M8, the Lagoon Nebula
On a clear, dark night, look about 5° (two finger-widths) west of 3rd-magnitude Lambda Sagittarii, the star that marks the top of the easily recognizable asterism called the Teapot. You will surely notice a bright comet-like patch, similar in size to the well-known Orion Nebula.
This is M8, nicknamed the “Lagoon Nebula“, a vast cloud of interstellar gas and dust more than 50 light-years across and about 5,700 light-years distant. M8 is a fine example of an H II region: an emission nebula in which strong ultraviolet radiation from two very hot stars – 6th-magnitude 9 Sagitarii and 9th-magnitude Herschel 36 – excites surrounding hydrogen gas and causes it to glow.
The nebula is complemented on its eastern side by NGC 6530 – a loose open star cluster composed of more than a hundred known bright members and hundreds of fainter members probably accompanying them. The cluster’s stars are less than 5 million years old, practically brand new by astronomical standards.
Discovery of the Lagoon Nebula is often credited to the French astronomer Legentil de La Galaisiere in 1747, though it seems that it was first noted by John Flamsteed as early as 1680. The word “lagoon” was probably first used in association with M8 by Agnes Clerke, in the first edition of her book The System of the Stars in 1890. The name refers to the curving dark furrow that cuts nearly through the middle of the nebula, dividing it in half. However, the name does not seem entirely appropriate, as the central dark feature resembles a channel rather than a lagoon.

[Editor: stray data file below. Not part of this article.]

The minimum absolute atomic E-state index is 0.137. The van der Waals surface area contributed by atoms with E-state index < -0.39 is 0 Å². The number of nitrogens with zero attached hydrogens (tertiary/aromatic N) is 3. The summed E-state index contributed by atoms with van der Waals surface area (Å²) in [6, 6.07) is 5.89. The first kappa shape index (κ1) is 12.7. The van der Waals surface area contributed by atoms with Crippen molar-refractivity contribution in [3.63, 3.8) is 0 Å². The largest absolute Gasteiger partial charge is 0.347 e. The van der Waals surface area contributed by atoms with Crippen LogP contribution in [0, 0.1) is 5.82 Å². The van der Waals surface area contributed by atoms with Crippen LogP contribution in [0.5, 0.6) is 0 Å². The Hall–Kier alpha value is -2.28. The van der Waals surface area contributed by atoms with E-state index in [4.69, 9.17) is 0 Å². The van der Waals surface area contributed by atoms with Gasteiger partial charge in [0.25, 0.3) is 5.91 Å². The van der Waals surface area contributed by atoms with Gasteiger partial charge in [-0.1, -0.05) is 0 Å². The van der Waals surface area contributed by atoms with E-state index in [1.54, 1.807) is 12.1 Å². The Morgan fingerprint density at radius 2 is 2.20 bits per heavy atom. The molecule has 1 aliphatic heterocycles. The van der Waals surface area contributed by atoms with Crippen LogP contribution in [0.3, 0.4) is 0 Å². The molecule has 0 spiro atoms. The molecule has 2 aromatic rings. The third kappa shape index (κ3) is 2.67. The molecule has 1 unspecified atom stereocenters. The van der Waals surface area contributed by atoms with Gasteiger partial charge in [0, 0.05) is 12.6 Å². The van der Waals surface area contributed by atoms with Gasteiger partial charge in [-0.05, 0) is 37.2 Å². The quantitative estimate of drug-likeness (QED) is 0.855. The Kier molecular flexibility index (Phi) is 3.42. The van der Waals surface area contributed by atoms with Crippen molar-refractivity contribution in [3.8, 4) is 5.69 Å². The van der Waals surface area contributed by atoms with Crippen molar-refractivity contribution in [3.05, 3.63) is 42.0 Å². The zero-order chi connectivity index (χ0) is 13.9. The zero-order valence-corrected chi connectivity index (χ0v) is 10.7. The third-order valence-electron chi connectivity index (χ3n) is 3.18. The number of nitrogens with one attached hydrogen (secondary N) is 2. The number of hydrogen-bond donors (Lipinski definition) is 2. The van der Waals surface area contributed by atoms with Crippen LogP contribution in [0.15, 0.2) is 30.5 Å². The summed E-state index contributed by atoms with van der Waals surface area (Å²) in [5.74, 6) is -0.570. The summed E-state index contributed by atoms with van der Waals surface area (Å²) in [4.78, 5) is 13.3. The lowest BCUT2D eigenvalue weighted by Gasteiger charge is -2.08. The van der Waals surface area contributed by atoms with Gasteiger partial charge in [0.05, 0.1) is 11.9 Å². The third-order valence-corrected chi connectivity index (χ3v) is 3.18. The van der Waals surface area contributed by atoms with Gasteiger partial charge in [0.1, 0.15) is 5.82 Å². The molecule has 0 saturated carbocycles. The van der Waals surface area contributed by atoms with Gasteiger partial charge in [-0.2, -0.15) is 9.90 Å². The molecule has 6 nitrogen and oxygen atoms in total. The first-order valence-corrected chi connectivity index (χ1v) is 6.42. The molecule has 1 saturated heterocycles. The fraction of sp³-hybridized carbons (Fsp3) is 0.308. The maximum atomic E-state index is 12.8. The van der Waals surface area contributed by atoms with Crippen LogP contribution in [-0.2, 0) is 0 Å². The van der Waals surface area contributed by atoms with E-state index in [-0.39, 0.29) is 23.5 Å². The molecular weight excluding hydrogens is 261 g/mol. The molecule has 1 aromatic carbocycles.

In addition to the dark channel, M8 shows a wealth of detail in small telescopes. There are numerous other smaller dust clouds scattered here and there against the bright background, and with moderate magnification brighter knots of nebulosity are easily discernible in some parts of the nebula.
The full complexity of the Lagoon Nebula is brought out only with a nebula or light-pollution filter. You can get wonderful views by using narrow-band filters such as Lumicon’s UHC and Orion’s Ultrablock. Keep in mind that you must shade your eye by using a dark cloth or cupping your hands. Otherwise, stray light enters the eyepiece, bounces off the filter, and overwhelms the nebula.
Lagoon Nebula’s surrounding region contains many fine objects for amateur telescopes, so make sure you check them all. Just half a degree north lies another prominent diffuse nebula, M20, the “Trifid”, in the same low-power field with the open star cluster M21. Sweeping an area 1° southeast of M8, you may be able to detect the very remote globular cluster NGC 6544, and maybe even NGC 6553; another globular located one more degree to the southeast.
Emil, an avid astronomy writer, formerly owned and ran nightskyinfo.com, making the universe more comprehensible for his readers. He has recently handed over its reins to Tom Urbain from starlust.org, ensuring that his legacy of simplifying the stars continues to enlighten and inspire.